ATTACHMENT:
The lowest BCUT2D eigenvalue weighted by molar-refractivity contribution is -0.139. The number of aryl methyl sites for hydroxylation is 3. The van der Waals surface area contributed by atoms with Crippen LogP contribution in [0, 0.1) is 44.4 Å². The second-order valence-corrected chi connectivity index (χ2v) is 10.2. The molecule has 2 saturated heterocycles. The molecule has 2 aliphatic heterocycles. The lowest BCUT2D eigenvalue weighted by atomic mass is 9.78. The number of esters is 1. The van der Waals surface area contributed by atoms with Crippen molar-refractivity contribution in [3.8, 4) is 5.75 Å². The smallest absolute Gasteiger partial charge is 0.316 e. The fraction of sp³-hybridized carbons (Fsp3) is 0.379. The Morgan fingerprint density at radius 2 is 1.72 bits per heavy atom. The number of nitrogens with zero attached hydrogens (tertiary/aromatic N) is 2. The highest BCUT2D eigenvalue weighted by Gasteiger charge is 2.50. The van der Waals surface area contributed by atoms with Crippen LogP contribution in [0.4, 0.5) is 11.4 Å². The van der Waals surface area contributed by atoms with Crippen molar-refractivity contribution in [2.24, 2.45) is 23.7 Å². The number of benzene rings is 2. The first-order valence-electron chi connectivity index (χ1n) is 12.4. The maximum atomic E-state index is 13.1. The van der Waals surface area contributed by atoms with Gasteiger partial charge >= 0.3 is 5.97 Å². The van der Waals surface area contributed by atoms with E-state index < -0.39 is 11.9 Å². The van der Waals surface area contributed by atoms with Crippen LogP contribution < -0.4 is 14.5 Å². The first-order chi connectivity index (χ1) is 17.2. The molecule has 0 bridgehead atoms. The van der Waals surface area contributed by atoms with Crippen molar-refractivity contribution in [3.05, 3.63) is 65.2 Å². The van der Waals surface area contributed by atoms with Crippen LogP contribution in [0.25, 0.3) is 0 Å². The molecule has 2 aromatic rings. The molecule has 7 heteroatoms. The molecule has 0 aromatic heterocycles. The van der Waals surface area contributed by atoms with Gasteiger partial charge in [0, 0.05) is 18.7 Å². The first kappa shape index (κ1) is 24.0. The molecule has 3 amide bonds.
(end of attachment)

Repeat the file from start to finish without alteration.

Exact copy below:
The lowest BCUT2D eigenvalue weighted by molar-refractivity contribution is -0.139. The number of aryl methyl sites for hydroxylation is 3. The van der Waals surface area contributed by atoms with Crippen LogP contribution in [0, 0.1) is 44.4 Å². The second-order valence-corrected chi connectivity index (χ2v) is 10.2. The molecule has 2 saturated heterocycles. The molecule has 2 aliphatic heterocycles. The lowest BCUT2D eigenvalue weighted by atomic mass is 9.78. The number of esters is 1. The van der Waals surface area contributed by atoms with Crippen molar-refractivity contribution in [3.8, 4) is 5.75 Å². The smallest absolute Gasteiger partial charge is 0.316 e. The fraction of sp³-hybridized carbons (Fsp3) is 0.379. The Morgan fingerprint density at radius 2 is 1.72 bits per heavy atom. The number of nitrogens with zero attached hydrogens (tertiary/aromatic N) is 2. The highest BCUT2D eigenvalue weighted by Gasteiger charge is 2.50. The van der Waals surface area contributed by atoms with Crippen LogP contribution in [0.4, 0.5) is 11.4 Å². The van der Waals surface area contributed by atoms with Crippen molar-refractivity contribution in [2.24, 2.45) is 23.7 Å². The number of benzene rings is 2. The first-order valence-electron chi connectivity index (χ1n) is 12.4. The maximum atomic E-state index is 13.1. The van der Waals surface area contributed by atoms with Gasteiger partial charge >= 0.3 is 5.97 Å². The van der Waals surface area contributed by atoms with E-state index < -0.39 is 11.9 Å². The van der Waals surface area contributed by atoms with Crippen LogP contribution < -0.4 is 14.5 Å². The first-order chi connectivity index (χ1) is 17.2. The molecule has 0 bridgehead atoms. The van der Waals surface area contributed by atoms with Crippen molar-refractivity contribution in [3.05, 3.63) is 65.2 Å². The van der Waals surface area contributed by atoms with Crippen LogP contribution in [0.25, 0.3) is 0 Å². The molecule has 2 aromatic rings. The molecule has 7 heteroatoms. The molecule has 0 aromatic heterocycles. The van der Waals surface area contributed by atoms with Gasteiger partial charge in [0, 0.05) is 18.7 Å². The first kappa shape index (κ1) is 24.0. The molecule has 3 amide bonds.